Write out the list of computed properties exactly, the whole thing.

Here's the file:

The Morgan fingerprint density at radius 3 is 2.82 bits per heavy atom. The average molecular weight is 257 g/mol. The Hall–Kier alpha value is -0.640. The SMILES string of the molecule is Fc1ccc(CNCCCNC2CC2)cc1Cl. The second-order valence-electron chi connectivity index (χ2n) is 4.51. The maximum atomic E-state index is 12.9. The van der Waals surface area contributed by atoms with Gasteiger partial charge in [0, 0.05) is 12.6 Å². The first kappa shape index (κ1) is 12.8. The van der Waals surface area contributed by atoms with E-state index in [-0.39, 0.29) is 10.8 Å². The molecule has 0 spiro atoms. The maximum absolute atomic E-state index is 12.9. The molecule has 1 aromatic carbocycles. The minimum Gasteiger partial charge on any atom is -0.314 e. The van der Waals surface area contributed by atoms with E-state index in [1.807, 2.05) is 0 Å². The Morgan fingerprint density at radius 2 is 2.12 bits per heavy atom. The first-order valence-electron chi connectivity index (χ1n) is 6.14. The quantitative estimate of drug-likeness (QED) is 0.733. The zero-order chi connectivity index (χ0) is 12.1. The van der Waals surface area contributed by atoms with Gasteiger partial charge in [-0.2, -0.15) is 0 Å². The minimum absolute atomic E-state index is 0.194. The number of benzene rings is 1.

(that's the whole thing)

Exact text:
The Morgan fingerprint density at radius 3 is 2.82 bits per heavy atom. The average molecular weight is 257 g/mol. The Hall–Kier alpha value is -0.640. The SMILES string of the molecule is Fc1ccc(CNCCCNC2CC2)cc1Cl. The second-order valence-electron chi connectivity index (χ2n) is 4.51. The maximum atomic E-state index is 12.9. The van der Waals surface area contributed by atoms with Gasteiger partial charge in [0, 0.05) is 12.6 Å². The first kappa shape index (κ1) is 12.8. The van der Waals surface area contributed by atoms with E-state index in [-0.39, 0.29) is 10.8 Å². The molecule has 0 spiro atoms. The maximum absolute atomic E-state index is 12.9. The molecule has 1 aromatic carbocycles. The minimum Gasteiger partial charge on any atom is -0.314 e. The van der Waals surface area contributed by atoms with E-state index in [1.807, 2.05) is 0 Å². The Morgan fingerprint density at radius 2 is 2.12 bits per heavy atom. The first-order valence-electron chi connectivity index (χ1n) is 6.14. The quantitative estimate of drug-likeness (QED) is 0.733. The zero-order chi connectivity index (χ0) is 12.1. The van der Waals surface area contributed by atoms with Gasteiger partial charge in [-0.2, -0.15) is 0 Å². The minimum absolute atomic E-state index is 0.194. The number of benzene rings is 1.